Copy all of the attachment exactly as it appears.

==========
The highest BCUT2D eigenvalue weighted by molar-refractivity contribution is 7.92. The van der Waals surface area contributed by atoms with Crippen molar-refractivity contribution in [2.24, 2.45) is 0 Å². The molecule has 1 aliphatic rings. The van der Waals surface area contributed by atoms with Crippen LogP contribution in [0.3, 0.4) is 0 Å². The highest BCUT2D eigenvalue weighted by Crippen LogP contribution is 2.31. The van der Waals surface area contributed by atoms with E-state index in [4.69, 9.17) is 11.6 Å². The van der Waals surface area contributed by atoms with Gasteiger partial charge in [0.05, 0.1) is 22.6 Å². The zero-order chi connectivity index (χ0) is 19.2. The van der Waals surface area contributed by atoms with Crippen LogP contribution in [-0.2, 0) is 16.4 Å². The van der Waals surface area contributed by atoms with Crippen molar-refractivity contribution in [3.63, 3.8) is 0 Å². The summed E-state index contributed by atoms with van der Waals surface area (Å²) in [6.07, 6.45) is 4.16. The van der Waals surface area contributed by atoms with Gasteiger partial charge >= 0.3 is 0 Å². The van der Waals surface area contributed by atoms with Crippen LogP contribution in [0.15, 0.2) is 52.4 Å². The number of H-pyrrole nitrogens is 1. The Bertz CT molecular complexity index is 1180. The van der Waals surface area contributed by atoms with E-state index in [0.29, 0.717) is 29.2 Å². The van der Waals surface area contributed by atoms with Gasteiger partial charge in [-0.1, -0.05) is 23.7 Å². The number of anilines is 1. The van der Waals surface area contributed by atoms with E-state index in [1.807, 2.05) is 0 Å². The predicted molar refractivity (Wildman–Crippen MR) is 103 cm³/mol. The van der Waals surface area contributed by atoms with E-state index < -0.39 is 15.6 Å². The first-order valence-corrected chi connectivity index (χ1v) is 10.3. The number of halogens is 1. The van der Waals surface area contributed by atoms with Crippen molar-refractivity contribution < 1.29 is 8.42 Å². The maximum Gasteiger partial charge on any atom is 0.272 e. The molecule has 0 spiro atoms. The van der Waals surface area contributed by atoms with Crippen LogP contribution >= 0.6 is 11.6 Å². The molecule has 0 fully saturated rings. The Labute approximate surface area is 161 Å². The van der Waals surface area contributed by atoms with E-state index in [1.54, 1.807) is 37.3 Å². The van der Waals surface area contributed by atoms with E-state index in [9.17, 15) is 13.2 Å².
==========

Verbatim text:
The highest BCUT2D eigenvalue weighted by molar-refractivity contribution is 7.92. The van der Waals surface area contributed by atoms with Crippen molar-refractivity contribution in [2.24, 2.45) is 0 Å². The molecule has 1 aliphatic rings. The van der Waals surface area contributed by atoms with Crippen LogP contribution in [0.3, 0.4) is 0 Å². The highest BCUT2D eigenvalue weighted by Crippen LogP contribution is 2.31. The van der Waals surface area contributed by atoms with E-state index in [4.69, 9.17) is 11.6 Å². The van der Waals surface area contributed by atoms with Gasteiger partial charge in [0.05, 0.1) is 22.6 Å². The zero-order chi connectivity index (χ0) is 19.2. The van der Waals surface area contributed by atoms with Crippen LogP contribution in [-0.2, 0) is 16.4 Å². The van der Waals surface area contributed by atoms with Crippen molar-refractivity contribution in [3.63, 3.8) is 0 Å². The summed E-state index contributed by atoms with van der Waals surface area (Å²) in [6.07, 6.45) is 4.16. The van der Waals surface area contributed by atoms with Gasteiger partial charge >= 0.3 is 0 Å². The van der Waals surface area contributed by atoms with Crippen LogP contribution in [0.15, 0.2) is 52.4 Å². The number of H-pyrrole nitrogens is 1. The Bertz CT molecular complexity index is 1180. The van der Waals surface area contributed by atoms with E-state index in [0.29, 0.717) is 29.2 Å². The van der Waals surface area contributed by atoms with Gasteiger partial charge in [-0.1, -0.05) is 23.7 Å². The number of anilines is 1. The van der Waals surface area contributed by atoms with E-state index in [1.807, 2.05) is 0 Å². The predicted molar refractivity (Wildman–Crippen MR) is 103 cm³/mol. The van der Waals surface area contributed by atoms with E-state index < -0.39 is 15.6 Å². The first-order valence-corrected chi connectivity index (χ1v) is 10.3. The number of halogens is 1. The van der Waals surface area contributed by atoms with Crippen molar-refractivity contribution < 1.29 is 8.42 Å². The maximum Gasteiger partial charge on any atom is 0.272 e. The molecule has 0 spiro atoms. The van der Waals surface area contributed by atoms with Crippen LogP contribution >= 0.6 is 11.6 Å². The molecule has 0 fully saturated rings. The Labute approximate surface area is 161 Å². The van der Waals surface area contributed by atoms with E-state index in [1.54, 1.807) is 37.3 Å². The van der Waals surface area contributed by atoms with E-state index in [9.17, 15) is 13.2 Å².